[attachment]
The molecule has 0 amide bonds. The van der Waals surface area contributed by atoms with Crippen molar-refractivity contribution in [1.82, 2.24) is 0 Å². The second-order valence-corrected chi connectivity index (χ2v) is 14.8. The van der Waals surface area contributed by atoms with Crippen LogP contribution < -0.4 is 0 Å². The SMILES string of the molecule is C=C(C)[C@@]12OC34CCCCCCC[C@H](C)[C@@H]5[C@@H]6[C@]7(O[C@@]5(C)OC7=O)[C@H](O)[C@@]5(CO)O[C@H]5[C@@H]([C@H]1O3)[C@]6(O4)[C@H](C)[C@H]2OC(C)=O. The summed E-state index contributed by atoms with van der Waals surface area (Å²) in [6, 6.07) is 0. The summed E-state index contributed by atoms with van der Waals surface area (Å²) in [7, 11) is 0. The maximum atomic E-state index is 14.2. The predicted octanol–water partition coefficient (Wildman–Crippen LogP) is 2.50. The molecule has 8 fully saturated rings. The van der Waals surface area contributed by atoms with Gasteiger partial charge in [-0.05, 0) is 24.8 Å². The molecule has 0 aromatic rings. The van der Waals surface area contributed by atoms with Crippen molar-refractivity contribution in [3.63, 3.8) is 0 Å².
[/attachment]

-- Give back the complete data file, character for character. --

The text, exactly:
The molecule has 0 amide bonds. The van der Waals surface area contributed by atoms with Crippen molar-refractivity contribution in [1.82, 2.24) is 0 Å². The second-order valence-corrected chi connectivity index (χ2v) is 14.8. The van der Waals surface area contributed by atoms with Crippen LogP contribution < -0.4 is 0 Å². The SMILES string of the molecule is C=C(C)[C@@]12OC34CCCCCCC[C@H](C)[C@@H]5[C@@H]6[C@]7(O[C@@]5(C)OC7=O)[C@H](O)[C@@]5(CO)O[C@H]5[C@@H]([C@H]1O3)[C@]6(O4)[C@H](C)[C@H]2OC(C)=O. The summed E-state index contributed by atoms with van der Waals surface area (Å²) in [6, 6.07) is 0. The summed E-state index contributed by atoms with van der Waals surface area (Å²) in [7, 11) is 0. The maximum atomic E-state index is 14.2. The predicted octanol–water partition coefficient (Wildman–Crippen LogP) is 2.50. The molecule has 8 fully saturated rings. The van der Waals surface area contributed by atoms with Gasteiger partial charge in [-0.05, 0) is 24.8 Å². The molecule has 0 aromatic rings. The van der Waals surface area contributed by atoms with Crippen molar-refractivity contribution in [3.63, 3.8) is 0 Å².